Saturday, April 01, 2023

Galileo on the Harmony Between Biblical Faith and Scientific Reason: Separating "How One Goes to Heaven" From "How Heaven Goes"?

Recently, an article in the New York Times noted that 30 asteroids have been officially named after Jesuit astronomers.  Last month, three new ones were named after three Jesuit priests:  565184 Janusz for the Rev. Robert Janusz, a polish priest and physicist, 551878 Stoeger for the Rev. William R. Stoeger (1943-2014), an American priest, and 562971 Johannhagen named for the Rev. Johann Georg Hagen (1847-1930), an Austrian American, who is said in the naming citation to have "devised several ingenious experiments at the Vatican to demonstrate the rotation of the Earth, directly confirming the theories of Copernicus and Galileo."  All three of these men have worked in the Specola Vaticana (the Vatican Observatory), just off the papal gardens at Castel Gandolfo, close to Rome.  The Vatican Observatory was first established by Pope Leo XIII in 1891 to support advances in the science of astronomy.

This must surprise many of us who have been taught the story about how the Catholic Church's Inquisition in 1633 punished Galileo Galilei with imprisonment for teaching that the Earth rotates and moves around the Sun and thus committed the heresy of denying the Bible, which seems to teach that the Earth is unmoved at the center of the cosmos, with the Moon, the Sun, and the planets moving around the Earth.

Actually, Galileo showed how there need be no conflict between Biblical faith and scientific reason, as long as one sees that the Bible teaches us "how one goes to Heaven" but not "how heaven goes."  Remarkably, the Catholic Church--particularly under the leadership of Pope John Paul II in 1992--has accepted this teaching of Galileo and admitted that the punishment of Galileo by the Catholic Inquisition was wrong.  The Church has also adopted this teaching as supporting the liberal principles of religious liberty and scientific liberty.  This has allowed the Church to accept the scientific truth not only of Galilean astronomy but also of Darwinian evolution as consistent with the transcendent salvational truth of the Bible.  The official Catholic acceptance of Darwinian evolution came in 1996 with a statement by Pope John Paul II.  Protestants (like Francis Collins and Deborah Haarsma) have followed the lead of the Catholic Church in accepting "theistic evolution" or "evolutionary creation" as compatible with both Biblical truth and scientific truth.  What we see here is that even if the teaching of Galileo does not completely resolve the tension between Reason and Revelation, it does at least leave it open to free debate in a free society.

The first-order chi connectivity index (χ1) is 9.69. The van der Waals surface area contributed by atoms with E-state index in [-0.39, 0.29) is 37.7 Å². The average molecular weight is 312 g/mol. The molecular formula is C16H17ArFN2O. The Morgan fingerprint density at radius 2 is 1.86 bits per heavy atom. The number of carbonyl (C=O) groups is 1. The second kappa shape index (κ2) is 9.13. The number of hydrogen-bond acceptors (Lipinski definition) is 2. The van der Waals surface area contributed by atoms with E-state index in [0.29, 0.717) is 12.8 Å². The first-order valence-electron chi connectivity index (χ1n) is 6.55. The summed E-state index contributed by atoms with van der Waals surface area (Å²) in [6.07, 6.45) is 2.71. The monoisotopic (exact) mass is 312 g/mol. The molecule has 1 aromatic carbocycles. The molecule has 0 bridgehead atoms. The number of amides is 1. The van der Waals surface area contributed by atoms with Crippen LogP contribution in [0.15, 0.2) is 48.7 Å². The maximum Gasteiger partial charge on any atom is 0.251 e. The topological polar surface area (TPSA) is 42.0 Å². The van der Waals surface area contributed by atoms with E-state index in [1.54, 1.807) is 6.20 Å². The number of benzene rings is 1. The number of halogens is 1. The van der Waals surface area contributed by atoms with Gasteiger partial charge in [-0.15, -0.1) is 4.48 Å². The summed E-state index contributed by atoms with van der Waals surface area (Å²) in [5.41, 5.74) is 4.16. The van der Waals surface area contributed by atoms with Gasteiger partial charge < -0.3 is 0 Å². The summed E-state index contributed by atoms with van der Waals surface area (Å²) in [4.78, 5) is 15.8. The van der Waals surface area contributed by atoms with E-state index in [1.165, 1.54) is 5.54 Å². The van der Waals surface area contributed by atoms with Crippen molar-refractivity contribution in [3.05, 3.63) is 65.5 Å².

In 1543, Nicolaus Copernicus published his book On the Revolutions of the Heavenly Spheres, in which he updated the ancient Greek idea (of Pythagoras and others) that the Earth moves by rotating on its axis daily and by revolving around the Sun once a year.  This was rejected by the proponents of the Ptolemaic geocentric system with a stationary Earth at the center of the cosmos and the Sun and the planets revolving around the Earth.  The argument of Copernicus was mostly hypothetical:  if the Earth were in motion around the Sun, then the observed phenomena in the sky would result.  But Copernicus could not present enough empirical evidence to make his idea persuasive.

There were four kinds of objections to the Copernican system (see Finocchiaro 1989, 16-25).  The first was that it was epistemologically absurd because it denied our direct sensory experience of the world.  Throughout our lives, all of us perceive that the Earth is at rest, while the rest of the cosmos moves around the Earth.  Every day we see that the Sun rises in the east and sets in the west.  Of course, we know that our senses are sometimes deceived: a straight stick half immersed in water appears bent.  But we easily correct such perceptual illusions.  By contrast, it's hard to see how we could correct our perception of the Earth being at rest.  That would be such a radical deception of our senses that we would lose all confidence in our senses as a guide to truth.